Blowing the Whistle on Procurement Fraud

A federal judge recently ordered Gen Digital Inc. to pay $53 million in damages for cheating the federal government. The case against the company—formerly known as NortonLifeLock, a spinoff of Symantec Corp.—originated in a lawsuit filed by whistleblower Lori Morsell, who stands to receive a share of the payout. While working at Symantec more than a decade ago, Morsell discovered that the company was failing to provide federal agencies the discounts it made available to other customers.

Gen Digital is the latest in a long line of federal contractors whose misconduct has been punished through what are known as qui tam lawsuits. (Qui tam is derived from a Latin phrase meaning “who sues on behalf of the king as well as for himself.”) These are cases enabled by the False Claims Act in which someone with information about fraud against a public entity can file a suit on behalf of the government. The practice in the U.S. dates back to the Civil War era.

In many situations, the Justice Department will choose to intervene in the matter, in effect taking over the prosecution, but the whistleblower is typically awarded a portion of the damages or settlement. A large portion of the more than 2,500 False Claims Act cases documented in Violation Tracker, which account for $60 billion in penalties, began as qui tam actions.

Federal prosecutors do not intervene in every whistleblower case. Given that the plaintiff may not have the resources to pursue the matter independently, most of these cases end up being dropped. Yet substantial settlements are sometimes achieved without government involvement, though the feds share in the proceeds. Here are some examples.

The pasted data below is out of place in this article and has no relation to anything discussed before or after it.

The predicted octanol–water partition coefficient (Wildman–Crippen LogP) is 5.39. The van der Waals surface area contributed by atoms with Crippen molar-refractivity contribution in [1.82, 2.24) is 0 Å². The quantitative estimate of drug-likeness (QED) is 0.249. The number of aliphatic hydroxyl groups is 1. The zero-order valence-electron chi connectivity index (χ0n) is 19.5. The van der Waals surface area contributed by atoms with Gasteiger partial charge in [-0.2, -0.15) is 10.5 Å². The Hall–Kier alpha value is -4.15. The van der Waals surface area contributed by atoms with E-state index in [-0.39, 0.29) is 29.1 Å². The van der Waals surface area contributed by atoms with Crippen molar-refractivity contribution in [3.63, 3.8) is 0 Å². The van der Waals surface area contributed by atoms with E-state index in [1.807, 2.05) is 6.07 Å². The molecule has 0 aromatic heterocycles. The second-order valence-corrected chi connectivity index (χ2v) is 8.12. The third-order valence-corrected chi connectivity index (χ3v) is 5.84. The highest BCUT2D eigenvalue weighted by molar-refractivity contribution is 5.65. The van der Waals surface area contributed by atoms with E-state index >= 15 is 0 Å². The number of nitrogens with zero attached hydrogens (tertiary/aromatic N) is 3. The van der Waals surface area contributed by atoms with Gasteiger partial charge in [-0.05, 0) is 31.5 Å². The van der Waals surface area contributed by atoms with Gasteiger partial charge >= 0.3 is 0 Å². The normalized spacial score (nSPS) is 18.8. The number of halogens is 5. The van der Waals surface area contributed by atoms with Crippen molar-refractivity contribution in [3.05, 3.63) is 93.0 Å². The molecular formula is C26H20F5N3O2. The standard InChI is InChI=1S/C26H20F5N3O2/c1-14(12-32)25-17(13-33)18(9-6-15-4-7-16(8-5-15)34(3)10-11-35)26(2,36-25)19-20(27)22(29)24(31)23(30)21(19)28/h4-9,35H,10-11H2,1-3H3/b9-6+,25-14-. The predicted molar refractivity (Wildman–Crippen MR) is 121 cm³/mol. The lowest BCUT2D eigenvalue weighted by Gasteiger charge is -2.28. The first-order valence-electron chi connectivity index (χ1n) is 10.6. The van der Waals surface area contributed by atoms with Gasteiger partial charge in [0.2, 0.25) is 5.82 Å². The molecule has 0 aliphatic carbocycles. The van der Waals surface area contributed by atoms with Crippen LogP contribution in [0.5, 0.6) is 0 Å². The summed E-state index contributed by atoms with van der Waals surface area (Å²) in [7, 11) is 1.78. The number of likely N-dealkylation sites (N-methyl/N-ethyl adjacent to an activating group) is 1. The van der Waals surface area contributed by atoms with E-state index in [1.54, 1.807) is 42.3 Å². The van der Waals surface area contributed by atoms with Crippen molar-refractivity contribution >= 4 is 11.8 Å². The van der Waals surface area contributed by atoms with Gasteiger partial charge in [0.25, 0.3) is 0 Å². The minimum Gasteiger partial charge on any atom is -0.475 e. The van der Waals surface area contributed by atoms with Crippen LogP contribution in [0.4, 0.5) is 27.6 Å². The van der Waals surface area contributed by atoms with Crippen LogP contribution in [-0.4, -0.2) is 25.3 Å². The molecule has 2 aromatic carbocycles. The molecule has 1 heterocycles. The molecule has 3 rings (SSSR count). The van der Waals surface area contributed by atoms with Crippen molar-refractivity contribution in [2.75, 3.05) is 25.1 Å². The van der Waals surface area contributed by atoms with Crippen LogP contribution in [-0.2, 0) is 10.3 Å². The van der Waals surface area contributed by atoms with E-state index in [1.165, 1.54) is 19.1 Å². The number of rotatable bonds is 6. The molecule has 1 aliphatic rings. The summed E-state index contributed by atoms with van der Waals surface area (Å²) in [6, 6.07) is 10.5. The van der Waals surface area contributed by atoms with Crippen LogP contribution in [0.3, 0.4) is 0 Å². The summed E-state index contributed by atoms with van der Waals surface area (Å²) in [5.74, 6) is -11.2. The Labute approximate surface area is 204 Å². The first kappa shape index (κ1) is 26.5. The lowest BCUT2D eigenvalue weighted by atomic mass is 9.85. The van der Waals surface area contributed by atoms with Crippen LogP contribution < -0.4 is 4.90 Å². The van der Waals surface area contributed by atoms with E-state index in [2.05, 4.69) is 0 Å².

In 2022 State Farm Fire & Casualty Co. agreed to pay $100 million to settle allegations it violated the False Claims Act in connection with claims improperly submitted to the National Flood Insurance Program after Hurricane Katrina.

In 2011 Medline Industries agreed to pay $85 million to settle allegations that it violated the False Claims Act by paying illegal kickbacks to healthcare providers who purchased its medical supplies using federal funds.

In 2016 Novartis agreed to pay $35 million to settle allegations it violated the False Claims Act by marketing the eczema cream Elidel for use on infants, even though it was only approved for older patients.

Also in 2016, Ocwen Loan Servicing agreed to pay $30 million to settle allegations that two of its subsidiaries violated the False Claims Act by submitting incorrect information to the Treasury Department’s Home Affordable Modification Program.

Successful qui tam cases have become so common that it is easy to take them for granted and assume that this practice is widespread in other countries. That is not the case, even in the United Kingdom, where the practice originated centuries ago but later fell into disuse.

This could change. Recently, Nick Ephgrave, the director of the UK’s Serious Fraud Office gave a speech in which he endorsed the idea of compensating whistleblowers. Such a move would give a major boost to the prosecution of procurement fraud in the UK, which lags far behind the United States in dealing with this perennial problem.

Back here, the legal status of whistleblowers has been strengthened even as the power of regulatory agencies has been challenged. This applies both to False Claims Act cases and those brought under other laws with whistleblower provisions, such as the Sarbanes-Oxley Act. Recently, the U.S. Supreme Court ruled unanimously that whistleblowers seeking compensation after being fired for exposing misconduct do not need to prove an employer acted with retaliatory intent.

The U.S. has a long and impressive history of using qui tam whistleblower cases to fight corporate fraud against the public. The UK would do well to revive its own use of this effective tool.

Negotiating with Crooks